Put everything together for us, from Angela Merkel talking about the end of multiculturalism — even what that means, "multiculturalism" — to the mass protests that are taking place in France and beyond.
SLAVOJ ŽIŽEK: I really think that usually we Europeans are a little bit arrogant, like we are the model of tolerance and so on. Now something horrible has happened, and what is really worrying is that it’s not only the countries, the parts of Europe, that we usually associate with intolerance, like southeastern Europe, Romania, Hungary and so on, it’s even the very models of tolerance — Netherlands, Norway and so on.
What really worries me is — I will say something very simple, almost commonsensical, that, you know, for me, I’m here always for censorship. Through democracy, tolerance, in an authentic sense, means that you simply cannot say certain things publicly. You are considered — you know, like if you say publicly an anti-Semitic, sexist joke, it’s unacceptable. Things which were unacceptable ten, fifteen years ago are now acceptable. And what I really am worried about is how the far right, what was twenty years ago the domain of the far right, is setting — even if they are a minority, they are setting the general agenda.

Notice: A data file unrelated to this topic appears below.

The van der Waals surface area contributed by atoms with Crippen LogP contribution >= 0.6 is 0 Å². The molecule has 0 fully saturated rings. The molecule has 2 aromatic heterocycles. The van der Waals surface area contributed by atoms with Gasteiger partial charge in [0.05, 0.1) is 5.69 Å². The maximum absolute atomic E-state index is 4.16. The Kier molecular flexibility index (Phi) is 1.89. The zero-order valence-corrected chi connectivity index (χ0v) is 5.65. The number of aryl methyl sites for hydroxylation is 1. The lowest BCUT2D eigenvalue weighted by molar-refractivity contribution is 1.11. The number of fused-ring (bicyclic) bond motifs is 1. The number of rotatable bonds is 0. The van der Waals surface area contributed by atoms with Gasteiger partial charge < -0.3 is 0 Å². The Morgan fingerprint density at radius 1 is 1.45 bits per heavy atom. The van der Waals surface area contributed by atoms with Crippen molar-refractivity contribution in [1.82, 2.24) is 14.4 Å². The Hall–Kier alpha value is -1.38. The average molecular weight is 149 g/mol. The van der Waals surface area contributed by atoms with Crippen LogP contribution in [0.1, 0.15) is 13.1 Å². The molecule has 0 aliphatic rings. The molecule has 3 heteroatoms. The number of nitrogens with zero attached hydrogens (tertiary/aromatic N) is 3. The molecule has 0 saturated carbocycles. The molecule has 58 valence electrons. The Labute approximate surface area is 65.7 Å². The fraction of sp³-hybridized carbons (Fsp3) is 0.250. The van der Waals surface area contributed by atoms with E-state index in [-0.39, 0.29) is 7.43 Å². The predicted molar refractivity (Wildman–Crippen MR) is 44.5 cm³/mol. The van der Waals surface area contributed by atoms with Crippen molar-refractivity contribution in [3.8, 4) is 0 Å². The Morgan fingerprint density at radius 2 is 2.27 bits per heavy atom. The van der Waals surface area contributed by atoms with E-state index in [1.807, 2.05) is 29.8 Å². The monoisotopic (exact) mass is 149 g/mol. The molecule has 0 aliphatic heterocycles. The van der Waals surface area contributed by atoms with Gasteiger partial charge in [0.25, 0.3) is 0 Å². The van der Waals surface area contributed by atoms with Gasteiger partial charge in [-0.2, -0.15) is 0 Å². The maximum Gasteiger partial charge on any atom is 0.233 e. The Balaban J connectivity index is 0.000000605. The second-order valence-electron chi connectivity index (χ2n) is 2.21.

The typical rhetorical trick here is in two moves. First, you of course condemn the far right — "no place in our developed democracy." But then you add, "But they are addressing the real worries of the people," and so on and so on. So, in precisely — that’s the dirty sophistic trick — in order to prevent hatred outbursts, we have to control the situation. You know what is significant about Sarrazin, the banker, that you mentioned? You know that he was politically close to social democracy.
from Slavoj Zizek: Far Right and Anti-Immigrant Politicians on the Rise in Europe